Chad Johnson vows he will torch next opponent for 60 or maybe even 70 yards
Ben Roethlisberger fearing trick-or-treaters will just punch him in the crotch when he opens the door
Revamped Broncos defense holds Colts well below the 40-plus points Indianapolis normally scores on Denver
Millions march on Washington to demand John Mellencamp be deported to another country
Things I Thought I Thought While Going on a Murderous Rampage from the East Coast to the West Coast to the Dixie Highway
1. It is impossible to slip anything by Ed Hochuli. So don't even try. Injured Jaguars defensive lineman Marcus Stroud was in street clothes taking pictures yesterday, and Hochuli stopped the game to inform Jacksonville that cameras are banned on the sidelines. By now, you've probably seen the highlight where Hochuli announces: "Cameras are not allowed in the team box area." But, unfortunately, all the highlight shows cut the clip there. I was watching that game live and Hochuli continued on: "Cameras are not allowed in the team box area. I'm sorry. I understand if you want to take pictures of me in this tight-fitting shirt. I do look amazing. But it's simply not allowed. If you would like to schedule a private sitting with me, I am willing to do that. But realize that shirtless poses cost extra. Trust me, it's worth it. I look that good. Oh, and you must provide the oil. Also, you must sign a waiver stating that I am not liable for any personal injury that may come to you, as you will be in close proximity to two large, and very dangerous, pythons."
2. Titans cornerback Adam "Pacman" Jones was cited Saturday for misdemeanor assault after a woman accused him of spitting in her face at a nightclub. Tennessee head coach Jeff Fisher still let Jones play on Sunday, though, even though a week ago he deactivated linebacker Robert Reynolds and told him to leave the team's facility after Reynolds also was charged with a misdemeanor. Seems like a bit of a double standard there by Fisher. Personally, I would expect more consistency out of a guy who has kept the same hairstyle for the past 20 years.
3. It's time to give Brett Favre some credit for how well he has played in the past month. He has limited his mistakes and kept the Packers in almost every game. And at age 37, it must make him feel great to receive compliments like that, the kind usually reserved for a young rookie almost half his age. And also sad. Unbelievably sad.
4. Drew Bledsoe had to be watching Tony Romo last night and ruing the fact that he wasn't blessed with more mobility. Because if Bledsoe were more mobile, things would have turned out differently for him in Dallas, I can guarantee that. For one, he would have been sacked a lot less. And two, he would have bought himself a lot more time in the pocket before throwing interceptions. But mainly he would have been sacked less.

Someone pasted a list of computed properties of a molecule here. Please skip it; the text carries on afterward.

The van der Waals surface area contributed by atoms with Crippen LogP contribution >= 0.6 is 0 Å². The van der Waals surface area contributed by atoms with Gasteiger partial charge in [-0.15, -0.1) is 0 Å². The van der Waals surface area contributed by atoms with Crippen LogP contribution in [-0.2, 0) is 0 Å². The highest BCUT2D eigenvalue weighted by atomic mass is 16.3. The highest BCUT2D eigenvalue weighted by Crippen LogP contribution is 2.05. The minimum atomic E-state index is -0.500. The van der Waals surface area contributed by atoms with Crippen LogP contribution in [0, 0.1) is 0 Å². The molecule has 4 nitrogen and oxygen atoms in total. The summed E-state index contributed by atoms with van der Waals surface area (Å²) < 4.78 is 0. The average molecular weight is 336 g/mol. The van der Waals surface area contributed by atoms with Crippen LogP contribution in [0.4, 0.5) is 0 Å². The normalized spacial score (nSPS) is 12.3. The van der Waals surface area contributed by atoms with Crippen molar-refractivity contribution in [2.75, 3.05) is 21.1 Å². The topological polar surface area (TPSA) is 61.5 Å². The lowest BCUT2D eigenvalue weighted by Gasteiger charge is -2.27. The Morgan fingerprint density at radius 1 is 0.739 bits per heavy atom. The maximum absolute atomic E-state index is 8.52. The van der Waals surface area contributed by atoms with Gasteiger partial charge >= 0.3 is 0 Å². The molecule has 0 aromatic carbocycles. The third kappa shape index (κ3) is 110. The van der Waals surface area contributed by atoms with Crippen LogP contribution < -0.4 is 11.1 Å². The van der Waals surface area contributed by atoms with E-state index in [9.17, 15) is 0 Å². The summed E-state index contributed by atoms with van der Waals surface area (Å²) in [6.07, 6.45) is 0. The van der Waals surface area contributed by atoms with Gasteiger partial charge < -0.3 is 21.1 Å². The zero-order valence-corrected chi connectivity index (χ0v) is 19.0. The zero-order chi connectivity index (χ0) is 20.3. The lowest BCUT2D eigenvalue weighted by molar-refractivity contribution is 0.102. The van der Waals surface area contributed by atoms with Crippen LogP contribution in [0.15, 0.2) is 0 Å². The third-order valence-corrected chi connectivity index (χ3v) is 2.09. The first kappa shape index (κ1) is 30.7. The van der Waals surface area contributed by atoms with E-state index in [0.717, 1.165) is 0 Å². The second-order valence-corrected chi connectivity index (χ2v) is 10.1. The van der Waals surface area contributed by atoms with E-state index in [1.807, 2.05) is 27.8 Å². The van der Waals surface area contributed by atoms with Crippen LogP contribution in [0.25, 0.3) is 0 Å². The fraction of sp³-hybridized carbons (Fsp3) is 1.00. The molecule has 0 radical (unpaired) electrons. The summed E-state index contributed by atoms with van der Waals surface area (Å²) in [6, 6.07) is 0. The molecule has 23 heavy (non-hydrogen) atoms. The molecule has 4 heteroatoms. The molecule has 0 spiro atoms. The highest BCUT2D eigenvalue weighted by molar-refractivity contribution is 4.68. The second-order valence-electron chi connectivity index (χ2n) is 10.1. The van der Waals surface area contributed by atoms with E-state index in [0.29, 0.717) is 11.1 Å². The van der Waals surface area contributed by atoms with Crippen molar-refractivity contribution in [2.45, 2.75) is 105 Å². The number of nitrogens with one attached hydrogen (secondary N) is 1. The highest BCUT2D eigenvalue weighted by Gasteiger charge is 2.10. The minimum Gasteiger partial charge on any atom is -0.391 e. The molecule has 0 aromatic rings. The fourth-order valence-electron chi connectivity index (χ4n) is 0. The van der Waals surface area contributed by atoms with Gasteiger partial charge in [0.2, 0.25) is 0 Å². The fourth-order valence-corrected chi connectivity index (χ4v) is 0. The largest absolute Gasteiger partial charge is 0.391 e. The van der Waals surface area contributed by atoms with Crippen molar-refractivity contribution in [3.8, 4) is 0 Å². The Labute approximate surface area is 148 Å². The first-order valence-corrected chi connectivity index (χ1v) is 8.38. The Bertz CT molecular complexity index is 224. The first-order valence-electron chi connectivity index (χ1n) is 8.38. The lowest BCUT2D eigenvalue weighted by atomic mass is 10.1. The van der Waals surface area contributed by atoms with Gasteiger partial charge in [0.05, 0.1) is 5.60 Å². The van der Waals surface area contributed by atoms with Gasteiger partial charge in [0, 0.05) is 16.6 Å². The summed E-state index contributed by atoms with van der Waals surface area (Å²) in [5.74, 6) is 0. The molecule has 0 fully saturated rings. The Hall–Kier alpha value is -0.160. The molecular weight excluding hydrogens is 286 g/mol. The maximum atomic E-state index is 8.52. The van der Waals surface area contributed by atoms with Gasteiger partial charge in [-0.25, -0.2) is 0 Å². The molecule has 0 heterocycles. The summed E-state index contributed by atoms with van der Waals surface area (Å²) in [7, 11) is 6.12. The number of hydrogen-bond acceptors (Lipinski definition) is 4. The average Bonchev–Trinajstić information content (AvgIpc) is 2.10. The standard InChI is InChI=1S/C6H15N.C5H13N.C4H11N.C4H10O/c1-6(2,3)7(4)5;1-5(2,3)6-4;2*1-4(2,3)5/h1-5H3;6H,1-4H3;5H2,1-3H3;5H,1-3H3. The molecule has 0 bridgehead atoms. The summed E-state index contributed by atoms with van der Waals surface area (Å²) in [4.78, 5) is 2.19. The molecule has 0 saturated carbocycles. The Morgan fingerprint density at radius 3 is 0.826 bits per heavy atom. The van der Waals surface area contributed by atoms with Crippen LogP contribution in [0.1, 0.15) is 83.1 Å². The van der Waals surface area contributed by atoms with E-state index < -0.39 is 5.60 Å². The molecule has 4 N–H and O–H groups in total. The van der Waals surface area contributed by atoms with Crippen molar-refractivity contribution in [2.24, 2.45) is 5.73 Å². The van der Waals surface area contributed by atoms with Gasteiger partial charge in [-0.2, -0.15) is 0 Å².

5. NBC showed a graphic Sunday night during the Cowboys-Panthers game that displayed head shots of the three current NFL head coaches who are graduates of Eastern Illinois: Mike Shanahan, Brad Childress and Sean Payton. The graphic then changed to show what the coaches looked like during their college days. Only the image of Childress didn't change, meaning either NBC didn't have an old photo of him, or the Vikings' head coach looked like this in 1978 as a 22-year-old college senior. I actually think that it's the latter and that Eastern Illinois offers a major in Creepy.
6. Speaking of graphics, CBS had a cool one during the Saints-Ravens game. The Superdome crowd was really loud in the first quarter, near 100 decibels, so up came a graphic explaining how loud 100 decibels is. A pin drop is 15 decibels. A whisper is 40. A rock concert? That's 110 decibels. An airport runway is 120. And the threshold of pain is 135. But although the graphic was fun and informative, it left open a lot of gray areas. For instance, what rock concert are we talking about? If we're talking John Mellencamp, I'm going to be in pain at just 40 decibels. By the time it gets near 120, I will have long since killed myself.
DJ Gallo is the founder and sole writer of the award-winning sports satire site SportsPickle.com. He is also a regular contributor to ESPN The Magazine and Fantasy Sports Monthly and has written for The Onion and Cracked. His first book -- "SportsPickle Presents: The View from the Upper Deck" -- will be in stores soon.